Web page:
WAAT #54: Reader Question on Book Promotion (Part 2)


Here’s part two of my response to a reader’s question about the publicity and promotion of literary translation works. Also, there are a few interesting links at the end.

(Read Part 1 here.)

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Last week, I shared a note I’d received from a literary translator asking for some tips on how to promote their newly published translation. You can read part one of my response here. Part two follows below.

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A Quick Recap of Part I

Earlier, I’d written about readership, messaging, and resources. And I had shared a bit about the PESO model (created by Gini Dietrich) and how it applies to the book world. I had also mentioned that I’d discuss these two aspects separately: 1) different ways to convey the message points about your translation; 2) the importance and methods of literary networking and citizenship.

Ways to Craft the Key Message Points About Your Translation

Let’s start with point 1). I’ll use my recently-published translation, The Shehnai Virtuoso and Other Stories by Dhumketu, as an example. When it came out in India in 2020, it was the first ever book-length publication of this writer who’s known as the pioneer of the modern Gujarati short story. It was also, that particular year, the only Gujarati-to-English translation to be published anywhere. And, although it wasn’t planned that way, my debut translation came out just a month or so after my own debut story collection, Each of Us Killers, was released in the US. As you can see, there are a few key messages already in those statements about both books. By the way, if you scroll further on the book page, you’ll see some of those points.

Once you’ve got four or five such solid points about your translation, I recommend putting together a one-page press release document (if your publisher hasn’t already done this) highlighting them. We won’t get into how to create effective press release copy because you can google for many examples out there. However you choose to approach it, please make sure that you also create slightly tailored versions for different audience groups: news media folks, social media influencers, book bloggers, friends/family, etc. The translation will not matter in the same way to all of them. For example, why would a newspaper editor care about your translation being the first of anything? Why would it matter to them that the original author is a pioneer of X? Why would it be of interest to them that you, as the translator, have both a personal and a craft-specific connection with the original author?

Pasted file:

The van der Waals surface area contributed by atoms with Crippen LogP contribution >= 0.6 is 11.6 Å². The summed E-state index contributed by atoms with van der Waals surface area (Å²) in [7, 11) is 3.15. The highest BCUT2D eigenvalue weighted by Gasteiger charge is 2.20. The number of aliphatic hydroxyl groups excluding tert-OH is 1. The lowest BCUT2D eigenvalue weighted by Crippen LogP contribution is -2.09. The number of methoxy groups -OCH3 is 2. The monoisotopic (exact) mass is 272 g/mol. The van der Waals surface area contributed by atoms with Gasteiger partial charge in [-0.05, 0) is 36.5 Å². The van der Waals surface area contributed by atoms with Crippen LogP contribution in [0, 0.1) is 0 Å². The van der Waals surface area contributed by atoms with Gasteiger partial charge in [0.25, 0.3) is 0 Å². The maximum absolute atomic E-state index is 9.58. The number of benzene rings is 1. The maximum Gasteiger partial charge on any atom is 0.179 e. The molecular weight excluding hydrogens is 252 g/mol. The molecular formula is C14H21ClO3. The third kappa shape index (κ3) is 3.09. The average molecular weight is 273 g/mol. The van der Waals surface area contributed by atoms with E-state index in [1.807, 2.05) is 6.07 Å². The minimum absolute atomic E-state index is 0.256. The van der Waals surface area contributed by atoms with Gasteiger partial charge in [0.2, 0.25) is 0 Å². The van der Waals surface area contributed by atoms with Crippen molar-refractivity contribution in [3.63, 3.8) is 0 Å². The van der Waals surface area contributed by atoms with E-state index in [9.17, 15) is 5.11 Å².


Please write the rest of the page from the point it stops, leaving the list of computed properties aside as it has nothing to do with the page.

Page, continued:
The above may sound like more work but think about how many books are published every single day (while there’s no standard source of data, one metric is the number of ISBNs registered per country.) And, as we all know, translations are a tiny percentage of these published books. You’ve already invested so much of your life in this book. Why not do what you can to give it the best entry into the world? Yes, it does mean doing a bit more research to understand which venues or folks are writing or featuring books like yours.

Let me switch over to the other side of the table for a few moments and share what the generic book pitch feels like so you know where I’m coming from. Some of you know that I run a multimedia forum to showcase South Asian literature: Desi Books. Daily, we get about two to three books pitched to us. Sometimes, the pitches are from publicists. Sometimes, they’re directly from writers or translators. Only a small percentage of the people pitching these books have taken the time to look at the kinds of books we tend to feature and why their book might be a good fit for our forum. Also, as an independent freelance book reviewer, I often get pitches from publicists at big publishing houses. Again, a good number of them send me a form press release email without a single mention of why they think the book might be of interest to me as a reviewer. In all honesty, the personalized pitches grab my attention more than the generic copy-and-paste ones because I don’t always have the time to go research the book on my own. And, when I see the same person always pitching me in the latter way, I become conditioned to pay less attention.